We want to highlight every now and then there might be errors when converting to USDZs – sometimes textures get mixed up or animations get lost. In all transparency, when converting 3D file formats, or exporting to USDZ right away from your 3D authoring tool, you’ll encounter issues and problems more often than not. That’s why we shared the workflow that has proven to be the most stable for us!
Once again: It works best when you start the conversion with Apple’s Reality Converter from a .glb or .gltf file. The converter can handle more file formats as input, but only when you get a stable .glb or .gltf first, chances are much higher not to get a messy or wrong result.

Sometimes you have to try a little bit. If you don't have a Mac you can also try the conversion via spase.io/playground, which can also convert .glbs to USDZ files within your browser. On some platforms like Sketchfab you can even download USDZ files directly. You heard right, any 3D object you find in Sketchfab, can be downloaded straight to your device as a USDZ.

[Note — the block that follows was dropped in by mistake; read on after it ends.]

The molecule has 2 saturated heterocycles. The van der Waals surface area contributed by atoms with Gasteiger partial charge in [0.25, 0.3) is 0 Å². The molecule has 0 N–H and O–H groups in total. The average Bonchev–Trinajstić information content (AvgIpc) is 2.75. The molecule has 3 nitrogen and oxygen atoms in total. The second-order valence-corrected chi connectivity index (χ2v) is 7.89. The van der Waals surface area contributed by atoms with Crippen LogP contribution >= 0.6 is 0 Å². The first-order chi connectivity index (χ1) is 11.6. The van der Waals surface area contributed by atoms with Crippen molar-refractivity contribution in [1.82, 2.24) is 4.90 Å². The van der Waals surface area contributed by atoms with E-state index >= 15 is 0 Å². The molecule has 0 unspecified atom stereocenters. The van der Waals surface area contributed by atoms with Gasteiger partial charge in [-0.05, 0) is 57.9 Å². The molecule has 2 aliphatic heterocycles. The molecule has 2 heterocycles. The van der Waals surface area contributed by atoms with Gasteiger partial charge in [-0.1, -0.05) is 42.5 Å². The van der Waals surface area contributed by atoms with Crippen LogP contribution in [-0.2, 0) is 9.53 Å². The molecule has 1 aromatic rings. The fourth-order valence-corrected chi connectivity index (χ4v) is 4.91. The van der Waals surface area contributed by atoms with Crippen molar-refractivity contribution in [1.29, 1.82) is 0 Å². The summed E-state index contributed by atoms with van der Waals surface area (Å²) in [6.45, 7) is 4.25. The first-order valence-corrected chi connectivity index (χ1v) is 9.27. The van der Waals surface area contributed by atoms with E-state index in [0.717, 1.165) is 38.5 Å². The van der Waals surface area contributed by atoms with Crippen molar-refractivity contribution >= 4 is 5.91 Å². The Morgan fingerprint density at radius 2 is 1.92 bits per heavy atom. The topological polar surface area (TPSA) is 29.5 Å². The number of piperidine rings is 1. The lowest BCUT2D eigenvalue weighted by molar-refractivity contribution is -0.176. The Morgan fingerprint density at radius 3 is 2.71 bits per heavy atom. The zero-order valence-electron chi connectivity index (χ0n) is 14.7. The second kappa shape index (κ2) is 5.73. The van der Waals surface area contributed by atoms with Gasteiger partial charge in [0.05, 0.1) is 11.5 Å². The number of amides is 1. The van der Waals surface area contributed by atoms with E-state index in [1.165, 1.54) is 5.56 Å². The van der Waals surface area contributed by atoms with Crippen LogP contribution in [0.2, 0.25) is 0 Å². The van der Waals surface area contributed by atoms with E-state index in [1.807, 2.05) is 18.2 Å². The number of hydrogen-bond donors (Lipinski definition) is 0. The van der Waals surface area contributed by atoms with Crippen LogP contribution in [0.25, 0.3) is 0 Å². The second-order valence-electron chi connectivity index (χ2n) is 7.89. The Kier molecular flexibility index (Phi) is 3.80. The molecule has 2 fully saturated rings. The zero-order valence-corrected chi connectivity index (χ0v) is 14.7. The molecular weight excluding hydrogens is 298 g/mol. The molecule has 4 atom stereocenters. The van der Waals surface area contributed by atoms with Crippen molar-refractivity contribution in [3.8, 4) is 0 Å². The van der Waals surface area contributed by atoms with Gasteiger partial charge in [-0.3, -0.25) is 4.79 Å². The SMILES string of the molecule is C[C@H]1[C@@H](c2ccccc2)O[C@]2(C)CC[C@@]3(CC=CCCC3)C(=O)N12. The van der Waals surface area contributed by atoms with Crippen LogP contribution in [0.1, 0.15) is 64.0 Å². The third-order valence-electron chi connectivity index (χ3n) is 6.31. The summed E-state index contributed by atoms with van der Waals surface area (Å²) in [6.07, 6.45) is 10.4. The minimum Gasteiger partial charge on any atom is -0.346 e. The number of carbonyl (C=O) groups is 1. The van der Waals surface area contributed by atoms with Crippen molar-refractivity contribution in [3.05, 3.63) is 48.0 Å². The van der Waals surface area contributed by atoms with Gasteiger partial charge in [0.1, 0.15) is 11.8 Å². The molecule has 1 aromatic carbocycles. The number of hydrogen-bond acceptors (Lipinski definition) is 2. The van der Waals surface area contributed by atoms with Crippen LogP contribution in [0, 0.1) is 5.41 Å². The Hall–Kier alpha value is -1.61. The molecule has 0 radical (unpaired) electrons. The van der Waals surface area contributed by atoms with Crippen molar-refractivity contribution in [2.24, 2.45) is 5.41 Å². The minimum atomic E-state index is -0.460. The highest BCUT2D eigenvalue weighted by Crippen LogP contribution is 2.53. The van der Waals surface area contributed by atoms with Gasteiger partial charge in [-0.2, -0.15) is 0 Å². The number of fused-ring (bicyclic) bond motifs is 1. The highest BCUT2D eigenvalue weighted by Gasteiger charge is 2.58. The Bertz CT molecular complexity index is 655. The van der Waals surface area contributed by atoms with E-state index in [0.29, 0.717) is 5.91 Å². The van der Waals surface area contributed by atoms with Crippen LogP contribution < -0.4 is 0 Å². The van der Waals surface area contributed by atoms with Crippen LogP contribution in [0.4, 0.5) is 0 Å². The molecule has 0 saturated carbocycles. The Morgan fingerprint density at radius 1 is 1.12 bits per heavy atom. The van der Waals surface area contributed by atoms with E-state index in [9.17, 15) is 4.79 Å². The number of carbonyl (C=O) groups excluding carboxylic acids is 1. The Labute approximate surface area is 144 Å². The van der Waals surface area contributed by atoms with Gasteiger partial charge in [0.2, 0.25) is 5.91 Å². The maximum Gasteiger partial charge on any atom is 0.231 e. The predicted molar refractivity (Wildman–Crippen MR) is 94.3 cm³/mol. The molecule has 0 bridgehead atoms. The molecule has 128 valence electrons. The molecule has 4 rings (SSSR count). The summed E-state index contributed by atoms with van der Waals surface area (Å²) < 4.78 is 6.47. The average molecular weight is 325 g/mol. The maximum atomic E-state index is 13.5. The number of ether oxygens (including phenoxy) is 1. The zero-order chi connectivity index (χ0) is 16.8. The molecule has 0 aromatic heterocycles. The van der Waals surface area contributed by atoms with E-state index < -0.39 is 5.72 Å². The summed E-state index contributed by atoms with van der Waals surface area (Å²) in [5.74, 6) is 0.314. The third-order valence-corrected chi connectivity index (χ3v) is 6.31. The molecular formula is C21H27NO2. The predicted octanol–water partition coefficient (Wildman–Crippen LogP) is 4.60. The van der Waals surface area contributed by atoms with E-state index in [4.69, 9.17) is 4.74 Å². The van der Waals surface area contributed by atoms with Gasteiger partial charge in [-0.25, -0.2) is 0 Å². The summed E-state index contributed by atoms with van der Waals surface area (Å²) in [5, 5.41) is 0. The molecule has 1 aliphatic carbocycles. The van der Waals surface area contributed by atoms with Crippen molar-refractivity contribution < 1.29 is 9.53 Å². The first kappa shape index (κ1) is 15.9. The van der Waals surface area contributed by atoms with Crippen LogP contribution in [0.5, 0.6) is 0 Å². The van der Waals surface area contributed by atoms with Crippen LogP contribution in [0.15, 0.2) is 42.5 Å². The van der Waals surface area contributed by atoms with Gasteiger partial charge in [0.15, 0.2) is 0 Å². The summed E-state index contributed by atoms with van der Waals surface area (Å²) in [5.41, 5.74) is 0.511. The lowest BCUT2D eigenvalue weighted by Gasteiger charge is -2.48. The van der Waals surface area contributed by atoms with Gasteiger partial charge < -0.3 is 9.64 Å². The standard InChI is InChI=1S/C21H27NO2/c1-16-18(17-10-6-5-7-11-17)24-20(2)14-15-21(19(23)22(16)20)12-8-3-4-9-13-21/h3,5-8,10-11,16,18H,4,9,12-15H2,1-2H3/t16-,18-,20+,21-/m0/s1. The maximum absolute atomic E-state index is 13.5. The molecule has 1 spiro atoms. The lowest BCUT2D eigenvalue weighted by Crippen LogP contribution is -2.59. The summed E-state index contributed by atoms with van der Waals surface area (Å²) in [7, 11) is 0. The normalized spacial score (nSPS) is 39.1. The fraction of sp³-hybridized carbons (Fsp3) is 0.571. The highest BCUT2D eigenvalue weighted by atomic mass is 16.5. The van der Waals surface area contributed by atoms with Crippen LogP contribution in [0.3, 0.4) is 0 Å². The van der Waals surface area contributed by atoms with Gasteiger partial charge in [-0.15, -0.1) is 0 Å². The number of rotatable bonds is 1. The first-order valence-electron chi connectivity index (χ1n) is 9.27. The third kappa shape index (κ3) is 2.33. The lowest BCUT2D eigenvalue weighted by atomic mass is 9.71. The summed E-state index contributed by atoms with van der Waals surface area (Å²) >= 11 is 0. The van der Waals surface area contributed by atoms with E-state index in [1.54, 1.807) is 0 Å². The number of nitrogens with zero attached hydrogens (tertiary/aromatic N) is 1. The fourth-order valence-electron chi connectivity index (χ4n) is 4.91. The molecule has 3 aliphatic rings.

Sketchfab’s amazing feature to automatically convert your uploaded 3D model to USDZ is definitely worth a shot when you have a few bucks to spare. You can subscribe to the smallest plan which gives you access to its editor with the option to download any 3D model as USDZ, no matter which files format you used when uploading.

Is that it?

Yes. You made it. Congratulations!
One USDZ file and you are ready to go for AR.

One last thing though. When creating AR experiences, you have to think about a good user experience (UX) first! It certainly helps the UX if your files are as small as possible. Since augmented reality applications can require quite a bit of processing power and every asset needs to be downloaded at some point, keeping your assets as small as possible is helping a lot. If you are interested in how to get the already compact USDZ files even smaller, stay tuned for our next AR QuickTips.
In the meantime, all you have to do is drop those assets into Scavengar, place them in a showroom or AR story, and share it with the world.

Have fun with your 3D models in Augmented Reality.

Written by:
  • Henriette Gressler Henriette Gressler
  • Marc Wicht Marc Wicht